The hybrid, plug-in hybrid and fully-electric Hyundai Ioniq hatchback – not to be confused with the Ioniq 5 electric car – will be phased out later this year, with no next-generation model in view.
The ‘original’ Hyundai Ioniq hatchback range will disappear from Australian showrooms before the end of this year, despite increasing demand for hybrid and electric cars – with no replacement in sight.
Launched globally in 2016 – or in Australia in late 2018 – the Ioniq range was Hyundai’s first vehicle built specifically for electrified powertrains, with a choice of Toyota Prius-rivalling conventional hybrid, plug-in hybrid or fully-electric drivetrains.
However, the plug has now been pulled from all three versions, with order books now closed, and the final examples due in showrooms in the second half of 2022.
A reason for the decision has not been confirmed, however it’s expected the Ioniq’s axing locally will coincide with the end of global production, given the vehicle is now six years old – around the point in their life cycles that Hyundai vehicles are replaced with new models.
But unlike the Tucson, Kona and other recent Hyundai model launches, there is no new Ioniq hatchback on the horizon – with its name instead to live on as Hyundai’s all-electric sub-brand, which has already spawned the in-demand Ioniq 5 mid-size ‘SUV’.
Due at the same time the final Ioniq hatchbacks roll into showrooms is the Ioniq 6, a large, 4.9-metre long electric sedan underpinned by Hyundai’s E-GMP architecture, designed solely for electric vehicles.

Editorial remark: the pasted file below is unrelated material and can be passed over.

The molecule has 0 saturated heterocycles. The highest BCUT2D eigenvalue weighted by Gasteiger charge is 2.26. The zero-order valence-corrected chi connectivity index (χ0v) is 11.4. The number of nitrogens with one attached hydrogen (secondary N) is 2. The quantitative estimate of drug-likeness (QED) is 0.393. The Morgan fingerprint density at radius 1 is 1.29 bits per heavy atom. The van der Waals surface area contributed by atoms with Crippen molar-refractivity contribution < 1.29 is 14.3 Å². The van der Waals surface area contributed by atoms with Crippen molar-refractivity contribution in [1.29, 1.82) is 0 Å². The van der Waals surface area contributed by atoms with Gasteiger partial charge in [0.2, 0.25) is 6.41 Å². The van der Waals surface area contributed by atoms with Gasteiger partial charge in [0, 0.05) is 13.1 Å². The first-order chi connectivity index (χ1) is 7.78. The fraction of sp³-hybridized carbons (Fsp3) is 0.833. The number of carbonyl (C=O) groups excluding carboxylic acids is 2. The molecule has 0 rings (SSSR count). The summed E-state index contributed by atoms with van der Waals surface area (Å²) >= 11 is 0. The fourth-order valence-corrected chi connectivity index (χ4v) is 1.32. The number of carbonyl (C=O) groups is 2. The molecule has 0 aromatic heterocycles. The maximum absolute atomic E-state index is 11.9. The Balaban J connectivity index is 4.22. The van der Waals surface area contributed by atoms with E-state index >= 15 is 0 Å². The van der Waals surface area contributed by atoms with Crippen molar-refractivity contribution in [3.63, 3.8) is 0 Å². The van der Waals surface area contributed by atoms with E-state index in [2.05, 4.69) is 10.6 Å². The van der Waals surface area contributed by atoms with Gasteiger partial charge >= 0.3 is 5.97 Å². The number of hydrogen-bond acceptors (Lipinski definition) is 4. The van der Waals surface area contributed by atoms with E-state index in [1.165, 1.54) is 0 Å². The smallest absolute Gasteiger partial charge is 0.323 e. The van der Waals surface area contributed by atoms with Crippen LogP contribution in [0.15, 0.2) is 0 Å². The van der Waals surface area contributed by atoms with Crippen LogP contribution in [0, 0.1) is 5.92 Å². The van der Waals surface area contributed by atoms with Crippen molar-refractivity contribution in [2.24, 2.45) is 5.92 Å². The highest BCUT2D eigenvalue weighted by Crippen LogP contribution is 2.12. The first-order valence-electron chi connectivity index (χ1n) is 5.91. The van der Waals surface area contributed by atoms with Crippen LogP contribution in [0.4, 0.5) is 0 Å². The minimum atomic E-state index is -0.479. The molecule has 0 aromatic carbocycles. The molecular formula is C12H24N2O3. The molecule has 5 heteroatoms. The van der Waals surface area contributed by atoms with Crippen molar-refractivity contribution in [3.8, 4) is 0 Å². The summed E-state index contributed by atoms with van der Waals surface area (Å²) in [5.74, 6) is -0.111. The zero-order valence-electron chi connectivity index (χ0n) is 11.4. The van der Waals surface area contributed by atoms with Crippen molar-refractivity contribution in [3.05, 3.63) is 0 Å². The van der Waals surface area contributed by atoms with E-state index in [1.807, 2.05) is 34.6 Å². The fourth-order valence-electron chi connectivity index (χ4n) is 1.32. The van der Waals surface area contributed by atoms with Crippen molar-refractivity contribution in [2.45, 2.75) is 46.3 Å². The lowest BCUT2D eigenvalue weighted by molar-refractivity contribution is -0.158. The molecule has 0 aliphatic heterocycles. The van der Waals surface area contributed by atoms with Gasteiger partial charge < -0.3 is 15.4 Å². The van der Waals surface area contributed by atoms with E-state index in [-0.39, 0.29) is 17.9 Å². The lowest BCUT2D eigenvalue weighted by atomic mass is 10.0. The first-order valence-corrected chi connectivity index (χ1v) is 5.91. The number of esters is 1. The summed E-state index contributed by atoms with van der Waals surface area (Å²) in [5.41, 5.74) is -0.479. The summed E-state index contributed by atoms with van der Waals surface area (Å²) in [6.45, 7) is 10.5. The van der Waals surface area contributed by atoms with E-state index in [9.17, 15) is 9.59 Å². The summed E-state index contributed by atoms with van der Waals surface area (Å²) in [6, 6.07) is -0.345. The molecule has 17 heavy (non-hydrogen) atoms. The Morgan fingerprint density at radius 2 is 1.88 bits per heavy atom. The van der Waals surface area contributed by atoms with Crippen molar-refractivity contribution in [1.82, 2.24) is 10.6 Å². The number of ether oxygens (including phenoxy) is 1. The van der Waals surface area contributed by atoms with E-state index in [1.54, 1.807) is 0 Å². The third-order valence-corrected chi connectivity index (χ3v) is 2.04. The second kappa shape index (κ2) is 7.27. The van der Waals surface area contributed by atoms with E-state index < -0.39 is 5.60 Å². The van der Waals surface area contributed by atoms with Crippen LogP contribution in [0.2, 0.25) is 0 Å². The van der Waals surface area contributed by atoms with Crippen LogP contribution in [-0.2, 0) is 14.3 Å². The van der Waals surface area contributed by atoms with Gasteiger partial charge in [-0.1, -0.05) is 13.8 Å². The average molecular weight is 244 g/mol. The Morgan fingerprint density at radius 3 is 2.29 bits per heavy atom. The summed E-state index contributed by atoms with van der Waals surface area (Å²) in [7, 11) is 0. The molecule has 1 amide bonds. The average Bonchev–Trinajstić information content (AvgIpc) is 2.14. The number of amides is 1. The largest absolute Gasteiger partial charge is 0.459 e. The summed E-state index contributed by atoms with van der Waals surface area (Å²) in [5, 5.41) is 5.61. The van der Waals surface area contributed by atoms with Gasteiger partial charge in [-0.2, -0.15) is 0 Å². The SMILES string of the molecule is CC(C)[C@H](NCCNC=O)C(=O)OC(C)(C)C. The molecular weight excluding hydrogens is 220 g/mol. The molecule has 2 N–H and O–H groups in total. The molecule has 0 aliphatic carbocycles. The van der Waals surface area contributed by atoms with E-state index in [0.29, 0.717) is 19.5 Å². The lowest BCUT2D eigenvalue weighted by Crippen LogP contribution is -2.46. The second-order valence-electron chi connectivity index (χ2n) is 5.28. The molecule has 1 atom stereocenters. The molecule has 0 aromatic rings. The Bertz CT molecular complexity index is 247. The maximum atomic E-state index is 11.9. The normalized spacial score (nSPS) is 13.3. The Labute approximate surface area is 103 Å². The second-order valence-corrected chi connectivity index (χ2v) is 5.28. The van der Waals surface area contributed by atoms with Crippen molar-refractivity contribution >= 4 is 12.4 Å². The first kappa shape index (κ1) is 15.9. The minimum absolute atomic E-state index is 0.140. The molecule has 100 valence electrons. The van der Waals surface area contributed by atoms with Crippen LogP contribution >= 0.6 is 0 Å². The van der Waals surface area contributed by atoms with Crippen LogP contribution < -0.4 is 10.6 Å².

The Ioniq range will expand further in 2024 with the large Ioniq 7 seven-seat SUV – though there’s no sign of a smaller Ioniq 1, 2, 3 or 4 to replace today’s Ioniq hatch.
Priced from $33,990 before on-road costs at launch for an entry-level Hybrid Elite model, to $48,990 before on-road costs for a flagship Electric Premium variant, the Ioniq was Hyundai’s first electrified vehicle, and the first car in Australia offering hybrid, plug-in hybrid and electric options.
Following a facelift in late 2019, and the deletion of the entry-level hybrid variants last year, the range now costs from $41,390 plus on-road costs for the Hybrid Premium, to $54,010 plus on-road costs for the Electric Premium.
VFACTS sales figures report 2086 Ioniq examples as sold up to the end of April 2022, including around 100 cars reported as sold before the official launch in late 2018 for fleet trials.
Despite costing $4080 more than it did three years ago – albeit with a larger battery than before – the cheaper Ioniq Electric Elite’s $49,070 plus on-road costs price makes it Australia’s third-most affordable new electric vehicle.
The Ioniq Electric was Australia’s fourth-most popular electric vehicle in the first three months of 2022, behind the Tesla Model 3, Mercedes-Benz EQA and Hyundai’s own Kona Electric small SUV.
I can confirm Hyundai Motor Company Australia has just closed the order books for IONIQ (Electric, Hybrid and Plug-In) – not to be confused with IONIQ 5 – with the final units arriving locally in the second half of 2022.
Coincidentally, the Ioniq Hybrid’s main rival, the Toyota Prius, was axed locally less than 24 hours before this story was published, after 21 years on sale.